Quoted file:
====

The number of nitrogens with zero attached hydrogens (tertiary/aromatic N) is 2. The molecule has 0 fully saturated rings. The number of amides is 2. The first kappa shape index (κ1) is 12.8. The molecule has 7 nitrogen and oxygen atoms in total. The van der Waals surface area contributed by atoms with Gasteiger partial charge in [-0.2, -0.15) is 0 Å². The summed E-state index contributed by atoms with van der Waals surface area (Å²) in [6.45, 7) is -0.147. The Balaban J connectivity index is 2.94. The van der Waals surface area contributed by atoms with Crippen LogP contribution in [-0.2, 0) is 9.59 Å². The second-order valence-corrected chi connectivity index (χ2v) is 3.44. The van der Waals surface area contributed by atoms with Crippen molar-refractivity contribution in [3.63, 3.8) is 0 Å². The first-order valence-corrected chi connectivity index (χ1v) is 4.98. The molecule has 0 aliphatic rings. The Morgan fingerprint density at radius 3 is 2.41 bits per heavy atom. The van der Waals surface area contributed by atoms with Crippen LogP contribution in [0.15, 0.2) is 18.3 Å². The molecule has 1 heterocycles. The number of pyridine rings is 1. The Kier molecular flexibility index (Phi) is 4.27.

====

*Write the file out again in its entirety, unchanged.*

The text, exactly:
The number of nitrogens with zero attached hydrogens (tertiary/aromatic N) is 2. The molecule has 0 fully saturated rings. The number of amides is 2. The first kappa shape index (κ1) is 12.8. The molecule has 7 nitrogen and oxygen atoms in total. The van der Waals surface area contributed by atoms with Gasteiger partial charge in [-0.2, -0.15) is 0 Å². The summed E-state index contributed by atoms with van der Waals surface area (Å²) in [6.45, 7) is -0.147. The Balaban J connectivity index is 2.94. The van der Waals surface area contributed by atoms with Crippen LogP contribution in [-0.2, 0) is 9.59 Å². The second-order valence-corrected chi connectivity index (χ2v) is 3.44. The van der Waals surface area contributed by atoms with Crippen molar-refractivity contribution in [3.63, 3.8) is 0 Å². The first-order valence-corrected chi connectivity index (χ1v) is 4.98. The molecule has 0 aliphatic rings. The Morgan fingerprint density at radius 3 is 2.41 bits per heavy atom. The van der Waals surface area contributed by atoms with Crippen LogP contribution in [0.15, 0.2) is 18.3 Å². The molecule has 1 heterocycles. The number of pyridine rings is 1. The Kier molecular flexibility index (Phi) is 4.27.